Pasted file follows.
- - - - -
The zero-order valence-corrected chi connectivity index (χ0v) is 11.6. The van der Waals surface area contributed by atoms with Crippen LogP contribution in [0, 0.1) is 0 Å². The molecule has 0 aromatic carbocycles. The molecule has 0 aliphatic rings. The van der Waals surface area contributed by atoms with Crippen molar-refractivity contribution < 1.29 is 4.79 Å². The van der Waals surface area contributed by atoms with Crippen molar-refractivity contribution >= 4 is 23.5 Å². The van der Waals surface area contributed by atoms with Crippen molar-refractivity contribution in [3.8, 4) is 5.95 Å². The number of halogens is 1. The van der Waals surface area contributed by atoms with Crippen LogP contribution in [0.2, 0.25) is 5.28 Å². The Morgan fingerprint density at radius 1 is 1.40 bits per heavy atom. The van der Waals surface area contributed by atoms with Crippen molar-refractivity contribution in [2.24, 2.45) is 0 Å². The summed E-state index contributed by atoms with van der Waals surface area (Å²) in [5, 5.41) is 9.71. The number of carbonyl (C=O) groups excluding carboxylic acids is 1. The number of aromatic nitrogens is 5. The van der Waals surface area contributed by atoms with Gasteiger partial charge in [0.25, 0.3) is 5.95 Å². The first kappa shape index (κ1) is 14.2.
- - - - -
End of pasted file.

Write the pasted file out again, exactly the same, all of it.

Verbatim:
The zero-order valence-corrected chi connectivity index (χ0v) is 11.6. The van der Waals surface area contributed by atoms with Crippen LogP contribution in [0, 0.1) is 0 Å². The molecule has 0 aromatic carbocycles. The molecule has 0 aliphatic rings. The van der Waals surface area contributed by atoms with Crippen molar-refractivity contribution < 1.29 is 4.79 Å². The van der Waals surface area contributed by atoms with Crippen molar-refractivity contribution >= 4 is 23.5 Å². The van der Waals surface area contributed by atoms with Crippen molar-refractivity contribution in [3.8, 4) is 5.95 Å². The number of halogens is 1. The van der Waals surface area contributed by atoms with Crippen LogP contribution in [0.2, 0.25) is 5.28 Å². The Morgan fingerprint density at radius 1 is 1.40 bits per heavy atom. The van der Waals surface area contributed by atoms with Crippen molar-refractivity contribution in [2.24, 2.45) is 0 Å². The summed E-state index contributed by atoms with van der Waals surface area (Å²) in [5, 5.41) is 9.71. The number of carbonyl (C=O) groups excluding carboxylic acids is 1. The number of aromatic nitrogens is 5. The van der Waals surface area contributed by atoms with Gasteiger partial charge in [0.25, 0.3) is 5.95 Å². The first kappa shape index (κ1) is 14.2.